Fiber not only helps to make you feel full and satisfied after a meal, but it also helps your body maintain good digestive health and colon health. A diet high in both soluble and insoluble fiber has been shown to aid in reducing your cholesterol levels as well. Good food sources of dietary fiber include beans and legumes, all kinds of fruits and vegetables, whole grains and nuts.
How to Incorporate Healthy Carbs into Your Diet
As you might have noticed by now, there are a few foods that are excellent sources for both complex starch and fiber. You can start to incorporate healthy carbohydrates into your diet by adding whole grains, vegetables such as potatoes, leafy greens, and beans into your diet. For example, replace part of your regular pasta with whole grain pasta. There are many different options at your local supermarkets these days, from pasta made with quinoa flour to pasta made with lentil flour. Experiment with different types until you find the one with the flavor and texture that suits your palate best. You can also look at replacing your white rice with brown rice or quinoa.
Other ways to start incorporating healthy carbohydrates into your diet includes replacing some of your meat proteins with beans and legumes. Beans and legumes are great protein sources for vegetarians and they are great food sources for fiber and complex carbohydrates as well. So why not start choosing beans as your protein source at least 2 meals a week?
Choosing the right foods is important in ensuring you only consume the healthy and essential carbohydrates. Preparation methods of these foods are equally important. For example, steaming is a better preparation method than deep-frying because deep-frying introduces more saturated fat into the final dish. Gentle cooking methods such as blanching and braising will help to preserve more of the nutrients found in the food ingredient than harsher cooking methods such as deep-frying and roasting.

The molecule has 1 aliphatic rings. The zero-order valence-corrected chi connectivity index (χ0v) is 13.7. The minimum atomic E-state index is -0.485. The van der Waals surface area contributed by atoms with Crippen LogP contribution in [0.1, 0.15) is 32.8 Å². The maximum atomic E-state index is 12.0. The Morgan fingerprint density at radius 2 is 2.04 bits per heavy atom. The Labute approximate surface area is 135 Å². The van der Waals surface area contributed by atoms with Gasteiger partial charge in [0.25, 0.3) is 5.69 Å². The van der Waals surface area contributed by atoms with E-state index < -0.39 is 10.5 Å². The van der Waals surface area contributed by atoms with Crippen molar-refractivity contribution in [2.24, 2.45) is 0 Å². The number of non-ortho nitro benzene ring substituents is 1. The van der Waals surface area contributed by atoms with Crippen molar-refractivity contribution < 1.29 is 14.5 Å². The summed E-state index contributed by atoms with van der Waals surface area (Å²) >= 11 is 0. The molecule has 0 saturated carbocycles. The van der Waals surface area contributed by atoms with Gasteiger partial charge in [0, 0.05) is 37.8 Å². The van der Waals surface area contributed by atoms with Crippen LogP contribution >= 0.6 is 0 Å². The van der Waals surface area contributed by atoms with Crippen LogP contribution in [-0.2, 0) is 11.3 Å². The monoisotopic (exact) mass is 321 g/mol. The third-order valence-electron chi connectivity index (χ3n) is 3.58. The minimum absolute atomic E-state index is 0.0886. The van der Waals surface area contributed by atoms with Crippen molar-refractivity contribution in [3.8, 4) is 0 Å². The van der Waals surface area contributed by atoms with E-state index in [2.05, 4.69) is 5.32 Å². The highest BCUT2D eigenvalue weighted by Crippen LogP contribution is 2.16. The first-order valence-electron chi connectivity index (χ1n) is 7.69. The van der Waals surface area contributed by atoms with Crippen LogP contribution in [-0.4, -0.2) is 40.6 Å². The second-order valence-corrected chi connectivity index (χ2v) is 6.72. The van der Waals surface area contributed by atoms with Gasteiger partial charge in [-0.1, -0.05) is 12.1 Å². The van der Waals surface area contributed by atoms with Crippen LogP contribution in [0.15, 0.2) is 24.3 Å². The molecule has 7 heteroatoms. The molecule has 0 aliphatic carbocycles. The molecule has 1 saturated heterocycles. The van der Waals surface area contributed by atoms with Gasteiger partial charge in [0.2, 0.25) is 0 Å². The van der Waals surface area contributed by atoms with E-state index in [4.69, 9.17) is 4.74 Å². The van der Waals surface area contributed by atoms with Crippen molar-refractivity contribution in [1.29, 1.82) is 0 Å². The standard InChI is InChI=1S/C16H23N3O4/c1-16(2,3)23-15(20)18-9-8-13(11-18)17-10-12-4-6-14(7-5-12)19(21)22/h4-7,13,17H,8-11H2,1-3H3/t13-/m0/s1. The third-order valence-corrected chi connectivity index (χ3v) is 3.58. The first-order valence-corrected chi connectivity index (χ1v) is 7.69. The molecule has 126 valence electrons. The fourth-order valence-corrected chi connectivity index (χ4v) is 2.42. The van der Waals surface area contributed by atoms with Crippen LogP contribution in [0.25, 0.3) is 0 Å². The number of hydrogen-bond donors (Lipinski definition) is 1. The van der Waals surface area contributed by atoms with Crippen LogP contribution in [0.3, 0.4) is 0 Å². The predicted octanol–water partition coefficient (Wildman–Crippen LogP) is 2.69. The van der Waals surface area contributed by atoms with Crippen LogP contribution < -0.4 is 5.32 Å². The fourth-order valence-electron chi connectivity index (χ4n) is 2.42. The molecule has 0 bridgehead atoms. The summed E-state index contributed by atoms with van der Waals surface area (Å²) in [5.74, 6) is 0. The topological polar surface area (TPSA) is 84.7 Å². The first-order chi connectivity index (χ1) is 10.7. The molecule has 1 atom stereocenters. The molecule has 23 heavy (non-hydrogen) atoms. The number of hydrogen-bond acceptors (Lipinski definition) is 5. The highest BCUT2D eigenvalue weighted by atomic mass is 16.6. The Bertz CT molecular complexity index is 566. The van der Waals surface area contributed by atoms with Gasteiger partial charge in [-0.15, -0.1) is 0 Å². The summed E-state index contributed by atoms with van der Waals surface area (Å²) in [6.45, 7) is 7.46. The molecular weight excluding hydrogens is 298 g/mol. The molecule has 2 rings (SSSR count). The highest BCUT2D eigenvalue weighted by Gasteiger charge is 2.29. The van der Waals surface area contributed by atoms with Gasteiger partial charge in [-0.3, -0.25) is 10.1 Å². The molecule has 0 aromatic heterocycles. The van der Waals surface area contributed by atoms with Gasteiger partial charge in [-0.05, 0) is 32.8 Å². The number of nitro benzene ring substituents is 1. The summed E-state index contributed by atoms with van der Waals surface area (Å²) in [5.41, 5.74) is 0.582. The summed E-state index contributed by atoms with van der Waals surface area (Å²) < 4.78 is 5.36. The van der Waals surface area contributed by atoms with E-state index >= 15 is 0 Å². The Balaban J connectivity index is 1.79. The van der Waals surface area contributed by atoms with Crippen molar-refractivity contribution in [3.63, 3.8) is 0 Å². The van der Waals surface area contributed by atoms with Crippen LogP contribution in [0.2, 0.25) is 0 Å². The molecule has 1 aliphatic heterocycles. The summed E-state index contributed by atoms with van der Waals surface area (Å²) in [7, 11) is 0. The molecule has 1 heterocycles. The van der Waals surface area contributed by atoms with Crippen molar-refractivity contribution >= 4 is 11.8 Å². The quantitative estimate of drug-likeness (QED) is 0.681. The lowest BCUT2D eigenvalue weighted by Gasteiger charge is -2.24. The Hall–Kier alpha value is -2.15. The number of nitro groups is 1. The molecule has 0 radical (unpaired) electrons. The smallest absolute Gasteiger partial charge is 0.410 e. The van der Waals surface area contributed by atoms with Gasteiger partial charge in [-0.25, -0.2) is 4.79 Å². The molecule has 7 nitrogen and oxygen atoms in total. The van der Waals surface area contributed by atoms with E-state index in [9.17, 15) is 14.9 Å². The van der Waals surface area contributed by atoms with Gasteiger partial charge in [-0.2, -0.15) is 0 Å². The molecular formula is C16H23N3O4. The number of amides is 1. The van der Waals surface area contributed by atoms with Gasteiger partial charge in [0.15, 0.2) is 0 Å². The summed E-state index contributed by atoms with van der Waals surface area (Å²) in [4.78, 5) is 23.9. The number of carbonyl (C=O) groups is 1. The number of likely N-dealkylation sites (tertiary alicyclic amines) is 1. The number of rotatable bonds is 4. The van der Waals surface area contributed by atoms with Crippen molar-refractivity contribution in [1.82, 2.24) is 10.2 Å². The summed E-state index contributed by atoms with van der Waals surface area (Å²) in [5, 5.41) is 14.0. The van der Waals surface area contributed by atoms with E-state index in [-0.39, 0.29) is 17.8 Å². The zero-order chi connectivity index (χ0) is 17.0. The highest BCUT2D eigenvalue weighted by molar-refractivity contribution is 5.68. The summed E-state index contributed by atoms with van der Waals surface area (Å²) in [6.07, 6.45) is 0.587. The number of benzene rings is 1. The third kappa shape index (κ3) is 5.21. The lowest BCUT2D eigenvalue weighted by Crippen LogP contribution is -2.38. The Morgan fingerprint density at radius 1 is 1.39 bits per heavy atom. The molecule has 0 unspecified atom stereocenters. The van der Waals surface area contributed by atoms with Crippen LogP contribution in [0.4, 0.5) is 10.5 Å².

Generally speaking, gentler cooking methods usually also takes less time and can make meal preparation and clean-up feel so much more manageable. I have recently invested in a nice multi-layer electric steamer and I cannot imagine trying to eat a healthier diet without it anymore. Weeknight meal preparations are now a breeze because I can simply cut up some vegetables and pop them onto one layer, then lay a fish fillet on another layer and some whole grain rice on the third layer and steam them all together. I use the steamer for reheating foods too instead of my microwave now.
Clarification of Recent Bad Rap on Carbs
Reducing the number of carbohydrates, specifically simple carbohydrates can indeed help with your quick weight loss efforts. Eliminating or significantly reducing the number of sugary drinks and sugary foods from your diet can definitely help bring the scale down and reduce your waistline. Hence the recent rise in popularity of low-carb diets such as Atkins, Ketogenic and Paleo diets and the bad rap on carbohydrates in general.
However, as mentioned throughout this article, it is important to differentiate between different types of carbohydrates. Not all carbohydrates are bad for you. Complex carbohydrates and fiber are actually essential for a healthy functioning body. Replacing carbohydrates, especially the complex healthy ones with fats and higher fat sources of protein could increase your intake of saturated fat and thereby increase your risks for heart disease as a result of potentially higher levels of cholesterol in your blood. Also, when your body is low on glucose, your body will break down stored fat to convert into energy; a process which causes a build-up of ketones in your blood, resulting in ketosis. And ketosis caused by a low carbohydrate diet can be linked to headaches, weakness, nausea, dehydration, irritability, and dizziness.
Therefore the moral of the carb story is, be picky about the type of carbs you consume and as always, moderation is key. Consume a balanced diet and with exercise, your body will thank you for it.
If you are still on the fence about good carbs vs bad carbs and need help to get it straight, CONTACT ME so we can get the right type of carbohydrates in your diet to boost your health.
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- Types of Carbohydrates.
- The Nutrition Source: Carbohydrates.
- Background on Carbohydrates & Sugars.
- Good Carbs, Bad Carbs: Why Carbohydrates Matter to You.